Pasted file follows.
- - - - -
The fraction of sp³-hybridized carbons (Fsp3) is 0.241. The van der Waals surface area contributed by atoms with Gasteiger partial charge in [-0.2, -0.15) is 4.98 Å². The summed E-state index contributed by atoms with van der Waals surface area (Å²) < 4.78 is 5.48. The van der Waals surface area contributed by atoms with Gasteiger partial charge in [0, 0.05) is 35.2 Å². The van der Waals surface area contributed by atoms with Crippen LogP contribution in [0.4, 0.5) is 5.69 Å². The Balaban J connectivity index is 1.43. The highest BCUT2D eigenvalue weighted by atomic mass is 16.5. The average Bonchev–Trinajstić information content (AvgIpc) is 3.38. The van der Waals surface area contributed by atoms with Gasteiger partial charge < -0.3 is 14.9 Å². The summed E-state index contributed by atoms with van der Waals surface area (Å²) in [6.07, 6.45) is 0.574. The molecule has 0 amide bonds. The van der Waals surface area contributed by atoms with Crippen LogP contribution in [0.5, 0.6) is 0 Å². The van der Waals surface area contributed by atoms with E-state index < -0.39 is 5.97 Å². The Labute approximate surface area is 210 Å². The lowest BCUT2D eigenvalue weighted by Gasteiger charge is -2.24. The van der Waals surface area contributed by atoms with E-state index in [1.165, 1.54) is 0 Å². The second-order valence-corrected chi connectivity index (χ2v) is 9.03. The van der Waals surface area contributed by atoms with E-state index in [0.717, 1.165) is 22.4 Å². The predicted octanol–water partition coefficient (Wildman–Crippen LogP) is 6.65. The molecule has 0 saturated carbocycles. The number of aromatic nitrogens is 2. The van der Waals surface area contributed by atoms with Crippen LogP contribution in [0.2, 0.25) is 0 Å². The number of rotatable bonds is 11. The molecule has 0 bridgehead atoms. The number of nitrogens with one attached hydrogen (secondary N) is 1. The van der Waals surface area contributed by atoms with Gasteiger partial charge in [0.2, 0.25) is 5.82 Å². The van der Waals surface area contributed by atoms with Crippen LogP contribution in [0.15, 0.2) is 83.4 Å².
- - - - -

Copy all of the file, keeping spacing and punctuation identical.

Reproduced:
The fraction of sp³-hybridized carbons (Fsp3) is 0.241. The van der Waals surface area contributed by atoms with Gasteiger partial charge in [-0.2, -0.15) is 4.98 Å². The summed E-state index contributed by atoms with van der Waals surface area (Å²) < 4.78 is 5.48. The van der Waals surface area contributed by atoms with Gasteiger partial charge in [0, 0.05) is 35.2 Å². The van der Waals surface area contributed by atoms with Crippen LogP contribution in [0.4, 0.5) is 5.69 Å². The Balaban J connectivity index is 1.43. The highest BCUT2D eigenvalue weighted by atomic mass is 16.5. The average Bonchev–Trinajstić information content (AvgIpc) is 3.38. The van der Waals surface area contributed by atoms with Gasteiger partial charge < -0.3 is 14.9 Å². The summed E-state index contributed by atoms with van der Waals surface area (Å²) in [6.07, 6.45) is 0.574. The molecule has 0 amide bonds. The van der Waals surface area contributed by atoms with Crippen LogP contribution in [0.5, 0.6) is 0 Å². The van der Waals surface area contributed by atoms with E-state index < -0.39 is 5.97 Å². The Labute approximate surface area is 210 Å². The lowest BCUT2D eigenvalue weighted by Gasteiger charge is -2.24. The van der Waals surface area contributed by atoms with E-state index in [1.165, 1.54) is 0 Å². The second-order valence-corrected chi connectivity index (χ2v) is 9.03. The van der Waals surface area contributed by atoms with E-state index in [0.717, 1.165) is 22.4 Å². The predicted octanol–water partition coefficient (Wildman–Crippen LogP) is 6.65. The molecule has 0 saturated carbocycles. The number of aromatic nitrogens is 2. The van der Waals surface area contributed by atoms with Crippen LogP contribution in [0.2, 0.25) is 0 Å². The number of rotatable bonds is 11. The molecule has 0 bridgehead atoms. The number of nitrogens with one attached hydrogen (secondary N) is 1. The van der Waals surface area contributed by atoms with Gasteiger partial charge in [0.2, 0.25) is 5.82 Å². The van der Waals surface area contributed by atoms with Crippen LogP contribution in [0.15, 0.2) is 83.4 Å².